• Don’t be fooled by advertising claims that a breeder’s animals are kept in humane conditions.  In other words, going back to a previous point, don’t purchase a dog from a breeder if you can’t personally visit the facility and ensure it is not a puppy mill.
  • Don’t try to “rescue” a puppy from a puppy mill by purchasing it.  Every dollar you put into the pocket of a puppy mill breeder perpetuates the scourge of puppy mills.  If you encounter a breeder you think might be operating a puppy mill, contact your local authorities and the Humane Society immediately.
  • For more great tips, see the Humane Society’s Puppy Buyer’s Guide.

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Bill Aimed at Ending Abusive Dog Breeder Practices Passes the North Carolina Senate

August 7th, 2009 1 comment

The North Carolina Senate has passed a bill that targets the kind of abusive practices by some commercial dog breeders that have earned them the name “puppy mill” and that have caused misery to countless animals in their custody.  The measure follows the shutdown of two large puppy mills in that state in February and its passage has been controversial, with the American Kennel Club claiming the bill would burden dog “owners,” and not just breeders.

Law will Regulate Commercial Dog Breeders to Prevent Puppy Mills

New S.C. Law Seeks to End Animal Cruelty by Puppy Mills

New S.C. Law Seeks to End Animal Cruelty by Puppy Mills

Senate Bill 460 clearly defines a “commercial breeder” as any person who owns or maintains 15 or more intact female dogs of breeding age and 30 or more puppies primarily for the purpose of sale.  The measure provides for the establishment of minimum humane standards for the care of animals at commercial dog breeding operations, including the provision of adequate housing, exercise, food, water and veterinary care.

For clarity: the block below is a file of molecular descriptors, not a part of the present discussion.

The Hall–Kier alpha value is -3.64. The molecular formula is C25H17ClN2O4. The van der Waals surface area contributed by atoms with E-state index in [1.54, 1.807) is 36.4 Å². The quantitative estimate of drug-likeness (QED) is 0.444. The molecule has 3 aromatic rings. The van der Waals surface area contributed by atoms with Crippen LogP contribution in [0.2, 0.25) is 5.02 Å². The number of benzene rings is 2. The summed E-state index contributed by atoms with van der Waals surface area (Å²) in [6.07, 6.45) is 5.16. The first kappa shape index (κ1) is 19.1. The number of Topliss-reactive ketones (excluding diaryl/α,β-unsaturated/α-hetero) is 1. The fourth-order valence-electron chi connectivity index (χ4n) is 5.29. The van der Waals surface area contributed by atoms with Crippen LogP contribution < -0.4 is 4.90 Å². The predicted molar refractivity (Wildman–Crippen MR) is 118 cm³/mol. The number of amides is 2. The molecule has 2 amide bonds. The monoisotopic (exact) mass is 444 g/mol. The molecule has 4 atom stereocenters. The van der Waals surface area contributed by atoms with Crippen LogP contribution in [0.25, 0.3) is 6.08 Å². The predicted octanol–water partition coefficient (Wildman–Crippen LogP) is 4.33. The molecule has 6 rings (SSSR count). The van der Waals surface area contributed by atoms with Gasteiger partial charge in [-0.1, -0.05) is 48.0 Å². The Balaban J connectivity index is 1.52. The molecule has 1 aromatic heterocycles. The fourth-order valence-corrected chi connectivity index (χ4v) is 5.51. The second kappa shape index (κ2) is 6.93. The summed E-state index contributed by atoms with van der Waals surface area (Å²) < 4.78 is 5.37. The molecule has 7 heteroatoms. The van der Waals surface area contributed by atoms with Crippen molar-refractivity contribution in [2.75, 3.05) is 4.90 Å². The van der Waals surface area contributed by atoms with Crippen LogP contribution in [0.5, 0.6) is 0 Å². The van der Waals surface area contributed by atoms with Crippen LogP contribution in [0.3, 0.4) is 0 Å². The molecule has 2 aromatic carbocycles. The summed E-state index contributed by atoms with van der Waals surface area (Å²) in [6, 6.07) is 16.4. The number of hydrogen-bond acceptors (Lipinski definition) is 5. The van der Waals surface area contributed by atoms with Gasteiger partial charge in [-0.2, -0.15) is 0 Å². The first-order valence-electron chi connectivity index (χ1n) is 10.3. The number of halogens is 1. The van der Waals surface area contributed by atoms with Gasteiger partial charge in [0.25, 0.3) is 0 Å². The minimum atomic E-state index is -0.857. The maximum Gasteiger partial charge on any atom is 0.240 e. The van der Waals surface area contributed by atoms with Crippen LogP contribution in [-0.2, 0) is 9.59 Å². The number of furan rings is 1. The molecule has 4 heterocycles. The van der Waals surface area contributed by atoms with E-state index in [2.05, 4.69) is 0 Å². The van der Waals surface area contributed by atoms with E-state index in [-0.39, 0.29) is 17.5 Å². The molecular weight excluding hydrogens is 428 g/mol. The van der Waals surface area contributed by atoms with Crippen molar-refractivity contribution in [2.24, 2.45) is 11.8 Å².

Commercial Dog Breeders must Register with the State and be Subject to Inspection

The measure provides that no commercial breeder will be permitted to operate in North Carolina without first registering with the state.  In order to register, the breeder must be in compliance with all established standards for the care of the dogs.  Failure to register constitutes a Class 2 misdemeanor and may subject the breeder to an injunction.  Commercial dog breeding operations are subject to inspection by authorities upon reports of inhumane conditions.

Penalties for Failing to Provide Adequate Minimum Humane Treatment

Under the new law, the failure of a commercial breeder to adequately house, exercise, feed, water and provide veterinary care for the animals in its custody is a Class 3 misdemeanor and will result in a fine of not less than $50 per day per animal.  Any commercial animal breeder convicted of a violation will lose its registration, meaning that it can no longer operate in the state.

Abusive Puppy Mills in North Carolina

The legislation comes partly as a response to an incident in February in which local authorities, along with the Humane Society, raided and shut down two abusive puppy mills in Wayne County, North Carolina.  According to a Humane Society press release congratulating lawmakers on passing the legislation:

[More than 300] dogs were housed in filthy, cold, cramped cages without access to exercise, adequate veterinary care, or human contact.  Many of the dogs were covered with fecal encrusted dreadlocks and suffered from severe skin and eye infections.  Some had chain collars embedded in their necks.

American Kennel Club Opposed the Measure

The American Kennel Club opposed the measure, arguing, among other things, that it would add a “duplicative layer of regulation on responsible dog owners and breeders in North Carolina.”  The measure, however, does not apply to mere dog “owners.”  It applies only to clearly defined commercial dog breeders.  Moreover, it appears that at least some commercial dog breeders have proven incapable of self-regulation to the detriment of the health and wellbeing of hundreds of dogs in their care.

The law becomes effective May 1, 2010, and applies to the commercial breeding of dogs on or after that date.

More States on Board with Puppy Mill Legislation

According to the Humane Society, Louisiana, Pennsylvania and Virginia passed laws in 2008 targeting puppy mills.  Arizona, Indiana, Oregon, Tennessee and Washington state passed laws in 2009 to cracking down on puppy mills.  Several other states are now considering puppy mill legislation.